The World Economic Forum’s (WEF) global survey on the skills companies believe they will require from employees is shown in the chart below and reveals that creative thinking is the number one skill sought after for the future. It is widely recognised that creative thinking is a key driver of economic growth and innovation. Hence encouraging creativity in industries is a way to revolutionise the wider economy, especially through the innovative use of technology. This is why creativity is emerging as one of the most sought-after clusters of skills for all competitive businesses.

The top skills required right now are on the left and the skills which are on the rise are on the right. 

So, what is this ‘creative thinking’ that so many employers will covet? According to Oxford University: “Creative thinking is a way of looking at problems or situations from a fresh perspective and can be stimulated both by an unstructured process such as brainstorming, and by a structured process such as lateral thinking.” Creative thinking is present in all areas of life and is underpinned by a large number of other skills such as problem-solving, perseverance, resilience, imagination, communication, curiosity, experimentation, critical thinking and collaboration.

The first two skills on the WEF wish list, creative thinking and analytical thinking, are ‘cognitive’ skills, that is, requiring thinking. Whilst the next group which feature strongly, namely resilience, motivation, self-awareness, curiosity etc. come under the banner of ‘behavioural’ skills or ‘self-efficacy’. Self-efficacy is more commonly known as ‘self-belief’ and is considered to be a ‘multiplier’; through visualisation and achieving goals, the process makes all other skills possible to master. ‘Interpersonal’ skills, like empathy and active listening and leadership and social influence, feature in the top ten now and are expected to remain very important in human interactions in the future as interactions.

In summary, apart from ‘hard’ tech knowledge, the WEF reckon that the most highly valued employment skills will be “socio-emotional skills related to self-efficacy and continuous learning”, that is, the ingredients which form Emotional Intelligence (EQ ) and, also, the components and essence of being a human being.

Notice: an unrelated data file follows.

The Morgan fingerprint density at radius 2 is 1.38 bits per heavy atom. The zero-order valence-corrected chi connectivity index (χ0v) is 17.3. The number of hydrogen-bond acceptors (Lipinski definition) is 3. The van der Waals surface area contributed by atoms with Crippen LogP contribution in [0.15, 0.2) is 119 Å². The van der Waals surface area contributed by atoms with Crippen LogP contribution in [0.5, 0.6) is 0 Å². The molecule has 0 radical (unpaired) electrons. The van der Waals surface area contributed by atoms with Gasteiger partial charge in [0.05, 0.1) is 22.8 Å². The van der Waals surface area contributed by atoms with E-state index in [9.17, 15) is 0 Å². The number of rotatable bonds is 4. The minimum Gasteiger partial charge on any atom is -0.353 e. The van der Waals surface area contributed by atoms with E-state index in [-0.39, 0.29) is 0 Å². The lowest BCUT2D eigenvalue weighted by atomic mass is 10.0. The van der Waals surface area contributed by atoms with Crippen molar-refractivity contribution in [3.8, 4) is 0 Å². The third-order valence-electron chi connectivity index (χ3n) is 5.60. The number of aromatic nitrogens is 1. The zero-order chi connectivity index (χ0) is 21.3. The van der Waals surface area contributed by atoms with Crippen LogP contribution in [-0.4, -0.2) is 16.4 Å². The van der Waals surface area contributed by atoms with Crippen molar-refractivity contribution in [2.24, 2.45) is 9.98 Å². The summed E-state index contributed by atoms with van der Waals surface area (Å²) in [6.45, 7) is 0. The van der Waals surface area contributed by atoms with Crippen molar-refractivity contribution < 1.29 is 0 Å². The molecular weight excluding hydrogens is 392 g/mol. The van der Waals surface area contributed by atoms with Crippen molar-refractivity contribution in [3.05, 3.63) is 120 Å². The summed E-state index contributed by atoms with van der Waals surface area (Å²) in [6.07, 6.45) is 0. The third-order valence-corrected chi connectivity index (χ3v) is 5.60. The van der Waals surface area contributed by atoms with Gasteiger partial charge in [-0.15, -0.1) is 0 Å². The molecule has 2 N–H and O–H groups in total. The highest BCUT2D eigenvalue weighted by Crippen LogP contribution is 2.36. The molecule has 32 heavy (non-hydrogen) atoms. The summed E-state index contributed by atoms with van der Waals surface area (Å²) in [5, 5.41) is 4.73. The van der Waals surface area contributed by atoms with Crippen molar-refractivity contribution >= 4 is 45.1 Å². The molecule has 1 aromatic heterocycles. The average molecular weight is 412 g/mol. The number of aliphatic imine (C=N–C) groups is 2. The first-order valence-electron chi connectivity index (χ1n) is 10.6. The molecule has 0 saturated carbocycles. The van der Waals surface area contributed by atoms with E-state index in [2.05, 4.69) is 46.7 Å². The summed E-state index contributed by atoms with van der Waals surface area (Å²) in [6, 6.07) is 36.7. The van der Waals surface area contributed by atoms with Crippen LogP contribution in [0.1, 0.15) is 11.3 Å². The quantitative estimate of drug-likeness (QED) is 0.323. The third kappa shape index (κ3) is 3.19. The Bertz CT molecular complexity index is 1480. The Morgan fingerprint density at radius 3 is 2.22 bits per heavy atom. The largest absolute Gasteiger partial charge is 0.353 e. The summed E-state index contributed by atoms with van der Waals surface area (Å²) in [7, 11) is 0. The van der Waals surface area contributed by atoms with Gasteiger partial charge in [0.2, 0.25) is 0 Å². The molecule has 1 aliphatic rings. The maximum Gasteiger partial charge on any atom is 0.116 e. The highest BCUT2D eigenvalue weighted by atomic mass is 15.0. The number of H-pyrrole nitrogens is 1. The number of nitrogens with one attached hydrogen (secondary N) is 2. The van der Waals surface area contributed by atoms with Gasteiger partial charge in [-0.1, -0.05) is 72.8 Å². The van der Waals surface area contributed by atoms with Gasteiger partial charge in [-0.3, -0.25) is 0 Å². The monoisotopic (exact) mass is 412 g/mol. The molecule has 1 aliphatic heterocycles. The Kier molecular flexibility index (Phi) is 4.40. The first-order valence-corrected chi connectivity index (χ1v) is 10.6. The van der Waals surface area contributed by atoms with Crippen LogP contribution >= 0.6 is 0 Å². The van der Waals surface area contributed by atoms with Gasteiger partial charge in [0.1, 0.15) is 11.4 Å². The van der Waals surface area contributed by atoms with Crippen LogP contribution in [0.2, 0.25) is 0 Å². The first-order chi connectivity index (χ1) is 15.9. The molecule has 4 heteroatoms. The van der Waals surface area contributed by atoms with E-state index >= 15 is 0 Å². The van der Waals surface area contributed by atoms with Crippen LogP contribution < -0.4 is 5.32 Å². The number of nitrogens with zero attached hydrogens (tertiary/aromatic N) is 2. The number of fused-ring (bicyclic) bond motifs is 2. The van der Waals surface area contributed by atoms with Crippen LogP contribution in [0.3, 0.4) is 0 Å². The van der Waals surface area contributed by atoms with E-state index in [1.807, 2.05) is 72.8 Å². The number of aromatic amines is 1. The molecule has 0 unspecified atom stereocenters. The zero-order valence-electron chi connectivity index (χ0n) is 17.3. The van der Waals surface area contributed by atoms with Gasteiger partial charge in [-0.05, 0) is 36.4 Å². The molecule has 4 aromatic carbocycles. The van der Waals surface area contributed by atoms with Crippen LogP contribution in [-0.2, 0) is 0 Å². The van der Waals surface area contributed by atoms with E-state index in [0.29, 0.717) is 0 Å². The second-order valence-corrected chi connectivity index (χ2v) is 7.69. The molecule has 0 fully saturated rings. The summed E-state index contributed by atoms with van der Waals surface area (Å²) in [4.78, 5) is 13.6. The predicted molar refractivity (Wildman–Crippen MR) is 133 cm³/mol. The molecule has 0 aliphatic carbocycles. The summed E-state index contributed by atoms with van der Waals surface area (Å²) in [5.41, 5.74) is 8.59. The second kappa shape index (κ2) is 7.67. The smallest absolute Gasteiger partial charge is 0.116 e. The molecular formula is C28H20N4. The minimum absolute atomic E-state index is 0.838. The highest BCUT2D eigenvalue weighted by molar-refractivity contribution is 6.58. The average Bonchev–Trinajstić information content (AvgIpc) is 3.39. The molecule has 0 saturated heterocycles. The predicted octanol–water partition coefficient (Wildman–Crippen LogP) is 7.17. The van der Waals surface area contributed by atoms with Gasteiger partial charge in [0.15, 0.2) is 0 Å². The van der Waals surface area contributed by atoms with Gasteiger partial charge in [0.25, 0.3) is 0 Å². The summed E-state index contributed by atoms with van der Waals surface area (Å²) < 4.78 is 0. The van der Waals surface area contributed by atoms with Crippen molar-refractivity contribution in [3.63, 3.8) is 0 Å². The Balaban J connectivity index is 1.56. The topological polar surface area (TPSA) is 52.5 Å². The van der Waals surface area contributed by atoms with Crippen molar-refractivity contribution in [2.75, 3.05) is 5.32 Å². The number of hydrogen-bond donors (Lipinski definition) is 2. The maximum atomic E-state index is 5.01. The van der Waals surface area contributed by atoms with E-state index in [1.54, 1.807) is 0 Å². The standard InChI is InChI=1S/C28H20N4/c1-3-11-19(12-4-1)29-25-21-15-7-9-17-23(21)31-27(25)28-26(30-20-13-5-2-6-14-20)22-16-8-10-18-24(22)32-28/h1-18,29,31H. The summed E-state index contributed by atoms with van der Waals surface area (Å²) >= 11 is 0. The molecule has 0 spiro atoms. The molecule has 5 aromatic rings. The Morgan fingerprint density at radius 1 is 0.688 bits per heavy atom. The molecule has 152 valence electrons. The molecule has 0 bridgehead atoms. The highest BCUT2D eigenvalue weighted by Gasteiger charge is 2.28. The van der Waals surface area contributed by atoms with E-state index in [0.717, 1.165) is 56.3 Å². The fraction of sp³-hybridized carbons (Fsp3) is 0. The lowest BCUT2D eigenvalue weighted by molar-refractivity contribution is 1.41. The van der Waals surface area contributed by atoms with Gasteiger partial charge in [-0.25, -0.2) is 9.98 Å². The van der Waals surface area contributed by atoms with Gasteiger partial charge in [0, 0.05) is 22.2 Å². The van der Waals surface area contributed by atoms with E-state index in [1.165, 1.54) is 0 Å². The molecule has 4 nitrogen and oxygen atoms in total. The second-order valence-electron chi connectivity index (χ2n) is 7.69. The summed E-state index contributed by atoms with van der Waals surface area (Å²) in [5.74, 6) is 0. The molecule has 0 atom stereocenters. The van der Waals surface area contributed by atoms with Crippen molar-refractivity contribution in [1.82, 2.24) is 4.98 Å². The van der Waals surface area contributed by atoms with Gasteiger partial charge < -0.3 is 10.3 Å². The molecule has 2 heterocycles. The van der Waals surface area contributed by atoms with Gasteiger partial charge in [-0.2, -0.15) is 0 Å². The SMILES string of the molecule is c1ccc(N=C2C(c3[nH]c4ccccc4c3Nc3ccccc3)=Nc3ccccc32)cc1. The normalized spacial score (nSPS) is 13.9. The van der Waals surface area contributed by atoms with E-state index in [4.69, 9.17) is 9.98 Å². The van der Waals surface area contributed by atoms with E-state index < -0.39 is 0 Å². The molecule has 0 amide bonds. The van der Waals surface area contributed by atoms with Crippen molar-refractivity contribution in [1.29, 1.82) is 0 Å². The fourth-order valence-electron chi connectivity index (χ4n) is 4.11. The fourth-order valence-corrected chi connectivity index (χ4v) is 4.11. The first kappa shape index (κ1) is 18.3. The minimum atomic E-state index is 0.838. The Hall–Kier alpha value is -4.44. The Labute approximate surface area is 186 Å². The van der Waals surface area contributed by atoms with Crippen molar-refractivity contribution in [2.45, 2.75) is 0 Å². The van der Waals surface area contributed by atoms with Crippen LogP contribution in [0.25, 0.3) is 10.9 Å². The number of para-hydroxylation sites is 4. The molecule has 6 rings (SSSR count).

In support of this, a recent IBM poll of 1,500 CEOs identified creativity as the No 1 “Leadership Competency” of the future for success in business.

Creativity Through Kloodle Will Fill The Skills Gap

Throughout history, education has recognised the role of creativity as vital with intellectual thinkers like Socrates, advocating for critical thinking and holistic learning, and Leonardo da Vinci, celebrating individualism and creativity. In the modern educational era, from Pestalozzi to present, progressive champions like Dewey lauded student-centred learning, emphasising experiential learning and creative expression.

From micro to macro, creativity spans personal development, societal well-being, and economic prosperity and in order to meet the evolving demands of the future workforce, improving productivity and driving economic growth, creativity should have a critical status in education; this is being recognised to the extent that there have been governmental calls for creative thinking to be prioritised,.

‘Skills gaps’ are anticipated unless young individuals are equipped with the necessary creative skills, which are integrated with so many other attributes like problem-solving and critical thinking. Building self-awareness around this should begin at school and this is what Kloodle, the digital skills and character infrastructure, has been designed to do, allowing young people to develop strong EQ, the cornerstone of human capability. They can demonstrate that they possess the skills, self-efficacy and lifelong employability through the activities they participate in and reflect on over their school lives and beyond. Through the lifelong adaptation of new skills, they can bridge the talent gap in the future job market.

The education system must focus on nurturing creative thinking and practice in schools, to enhance employability and social mobility and, together with literacy and numeracy, the foundation for ‘deep knowledge’, creativity forms the bedrock of a robust education system.

By Neil Wolstenholme, Chairman of Kloodle